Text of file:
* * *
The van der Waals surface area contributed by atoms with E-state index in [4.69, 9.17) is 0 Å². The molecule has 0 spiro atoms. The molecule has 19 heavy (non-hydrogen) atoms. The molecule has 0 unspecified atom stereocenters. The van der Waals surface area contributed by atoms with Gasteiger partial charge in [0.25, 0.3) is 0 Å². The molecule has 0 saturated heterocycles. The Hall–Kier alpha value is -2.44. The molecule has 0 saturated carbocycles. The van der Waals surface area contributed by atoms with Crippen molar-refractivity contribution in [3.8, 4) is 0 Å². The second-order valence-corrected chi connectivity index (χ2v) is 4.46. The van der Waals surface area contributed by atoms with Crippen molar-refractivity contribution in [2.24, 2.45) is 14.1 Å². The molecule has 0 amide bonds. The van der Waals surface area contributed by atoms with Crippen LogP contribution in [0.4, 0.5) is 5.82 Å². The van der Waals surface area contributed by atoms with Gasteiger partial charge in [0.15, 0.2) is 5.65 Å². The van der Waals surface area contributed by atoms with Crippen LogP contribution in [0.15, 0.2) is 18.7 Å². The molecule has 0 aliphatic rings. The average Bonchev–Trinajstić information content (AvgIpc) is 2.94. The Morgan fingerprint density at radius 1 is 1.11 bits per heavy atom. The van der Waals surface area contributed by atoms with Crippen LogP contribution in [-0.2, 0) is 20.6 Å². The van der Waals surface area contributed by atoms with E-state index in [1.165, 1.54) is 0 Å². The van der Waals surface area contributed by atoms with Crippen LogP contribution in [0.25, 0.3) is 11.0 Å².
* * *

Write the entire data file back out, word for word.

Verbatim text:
The van der Waals surface area contributed by atoms with E-state index in [4.69, 9.17) is 0 Å². The molecule has 0 spiro atoms. The molecule has 19 heavy (non-hydrogen) atoms. The molecule has 0 unspecified atom stereocenters. The van der Waals surface area contributed by atoms with Gasteiger partial charge in [0.25, 0.3) is 0 Å². The molecule has 0 saturated heterocycles. The Hall–Kier alpha value is -2.44. The molecule has 0 saturated carbocycles. The van der Waals surface area contributed by atoms with Crippen molar-refractivity contribution in [3.8, 4) is 0 Å². The second-order valence-corrected chi connectivity index (χ2v) is 4.46. The van der Waals surface area contributed by atoms with Crippen molar-refractivity contribution in [2.24, 2.45) is 14.1 Å². The molecule has 0 amide bonds. The van der Waals surface area contributed by atoms with Crippen LogP contribution in [0.4, 0.5) is 5.82 Å². The van der Waals surface area contributed by atoms with Gasteiger partial charge in [0.15, 0.2) is 5.65 Å². The van der Waals surface area contributed by atoms with Crippen LogP contribution in [0.15, 0.2) is 18.7 Å². The molecule has 0 aliphatic rings. The average Bonchev–Trinajstić information content (AvgIpc) is 2.94. The Morgan fingerprint density at radius 1 is 1.11 bits per heavy atom. The van der Waals surface area contributed by atoms with Crippen LogP contribution in [-0.2, 0) is 20.6 Å². The van der Waals surface area contributed by atoms with E-state index in [1.165, 1.54) is 0 Å². The van der Waals surface area contributed by atoms with Crippen LogP contribution in [0.25, 0.3) is 11.0 Å².